Research 3–A DCDFTBMD

3-A.Development of practical quantum molecular dynamics program


Molecular dynamics (MD) simulation is a method of describing the phenomena and functions of complex systems as the time-course change of atomic motions, and therefore, it is used in various fields such as physics, chemistry, biology, material science, and engineering. Classical MD (CMD) simulations use an empirical molecular force field to numerically solve the equation of motion based on the force acting on an atom. On the other hand, quantum MD (QMD) simulations solve the equation of motion on-the-fly in combination with quantum-chemistry or first-principles calculations. Since the CMD method is difficult to treat chemical reactions because of less description of the formation and cleavage of chemical bonds by using the empirical molecular force field. On the other hand, the QMD method can demonstrate chemical reactions using the atomic forces based on the electronic state for an arbitrary atomic configuration. However, compared to the CMD method, the QMD method has a bottleneck in quantum-chemistry/first-principles calculations, of which the computational time increases rapidly as a larger system size. In fact, the CMD simulations can be performed for tens of thousands of atomic systems and several nanoseconds using a workstation in the laboratory, but the QMD simulations are limited to hundreds of atomic systems and several picoseconds even by using a supercomputer.

In order to fill the large gap between the CMD and QMD methods, Nakai’s Group has developed an MD simulation technique using the divide-and-conquer density-functional tight-binding (DC-DFTB) method, that is, DC-DFTB-MD. Furthermore, we have developed a program DCDFTBMD suitable for massively parallel environments from scratch. Various application studies have been carried out using this program (Fig. 3-A-1). Through such applications, we were able to confirm that the DCDFTBMD program has unparalleled performance in the world, so we started releasing the program in November 2018. User registration for the DCDFTBMD program can be done from our web site. For the functions of the DCDFTBMD program, see the English commentary article (J. Comput. Chem., 40, 1538 (2019)) and the Review (in Japanese) article (J. Comput. Chem. Jpn., 17, A21 (2018)). The functionality and performance of the DCDFTBMD program is still being improved. Recently, using the supercomputer “FUGAKU”, we could perform the electronic structure calculation for a 100 million atomic systems with the DCDFTBMD program. Excited-state dynamics, which will be described later, is a remarkable development that makes the best use of the features of the QMD method.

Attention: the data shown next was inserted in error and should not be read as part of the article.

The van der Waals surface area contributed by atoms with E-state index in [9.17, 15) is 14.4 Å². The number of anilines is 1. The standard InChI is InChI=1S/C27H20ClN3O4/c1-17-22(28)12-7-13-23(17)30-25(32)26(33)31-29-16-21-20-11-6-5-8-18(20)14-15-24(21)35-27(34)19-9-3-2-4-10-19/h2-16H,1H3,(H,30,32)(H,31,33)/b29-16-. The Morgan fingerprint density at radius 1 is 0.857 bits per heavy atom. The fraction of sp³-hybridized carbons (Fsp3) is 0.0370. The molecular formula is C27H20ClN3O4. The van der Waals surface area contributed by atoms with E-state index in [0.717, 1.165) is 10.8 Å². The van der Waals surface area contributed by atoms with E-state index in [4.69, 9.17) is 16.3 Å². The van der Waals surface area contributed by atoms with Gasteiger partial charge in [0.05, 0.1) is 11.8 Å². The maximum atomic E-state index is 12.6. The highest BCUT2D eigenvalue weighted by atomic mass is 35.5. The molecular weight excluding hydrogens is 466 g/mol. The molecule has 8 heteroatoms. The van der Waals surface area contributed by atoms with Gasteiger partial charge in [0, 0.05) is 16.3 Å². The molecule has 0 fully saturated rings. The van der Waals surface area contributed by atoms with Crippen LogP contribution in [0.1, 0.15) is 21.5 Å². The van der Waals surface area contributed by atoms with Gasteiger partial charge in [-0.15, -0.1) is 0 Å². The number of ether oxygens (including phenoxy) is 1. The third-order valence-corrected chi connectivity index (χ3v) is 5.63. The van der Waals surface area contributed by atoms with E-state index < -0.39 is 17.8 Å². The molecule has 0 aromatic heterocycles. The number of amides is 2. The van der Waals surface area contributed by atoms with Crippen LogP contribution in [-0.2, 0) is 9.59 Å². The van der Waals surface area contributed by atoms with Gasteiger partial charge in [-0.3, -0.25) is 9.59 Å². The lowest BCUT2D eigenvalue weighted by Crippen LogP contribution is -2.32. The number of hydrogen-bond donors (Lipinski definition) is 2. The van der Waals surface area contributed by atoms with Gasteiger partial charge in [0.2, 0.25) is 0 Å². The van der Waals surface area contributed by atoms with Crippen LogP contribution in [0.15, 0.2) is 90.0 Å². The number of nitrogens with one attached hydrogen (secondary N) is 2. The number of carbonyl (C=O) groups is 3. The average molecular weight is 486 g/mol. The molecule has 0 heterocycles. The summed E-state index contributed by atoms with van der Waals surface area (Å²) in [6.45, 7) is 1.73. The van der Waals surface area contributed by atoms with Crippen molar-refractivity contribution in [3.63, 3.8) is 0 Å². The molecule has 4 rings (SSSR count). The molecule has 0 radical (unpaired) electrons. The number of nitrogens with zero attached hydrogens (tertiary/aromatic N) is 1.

Fig. 3-A-1


Let us explain here some application studies using the DCDFTBMD program. The first study was related with proton diffusion in water. While protons in water normally exist as hydronium (H3O+) ions, two proton diffusion mechanisms are reported: namely, the vehicle mechanism that diffuses H3O+ ions as they are and the Grotthuss mechanism that protons move through a hydrogen bond network. Because Grotthuss diffusion is a phenomenon that occurs by repeating the cleavage and formation of chemical bonds, the CMD method is difficult to treat it and requires a special force field. In addition, since Grotthuss diffusion occurs ubiquitously in water, QM-MM/MD simulations that limit the region handled quantum mechanically are difficult to be applied. We could evaluated the diffusion constants of the vehicle and Grotthuss mechanisms with a reasonable accuracy by the DC-DFTB-MD method, which treats the entire system quantum mechanically. Furthermore, the diffusion barrier, which was estimated by the Arrhenius plot from the temperature dependence of the diffusion coefficient, could reproduce the experimental value well. Following this success, DC-DFTB-MD simulations were also performed for proton diffusion in ice (Fig. 3-A-2). The simulations clarified that Grotthuss diffusion is more likely to occur in the structured ice phase, although vehicle diffusion rarely occurs.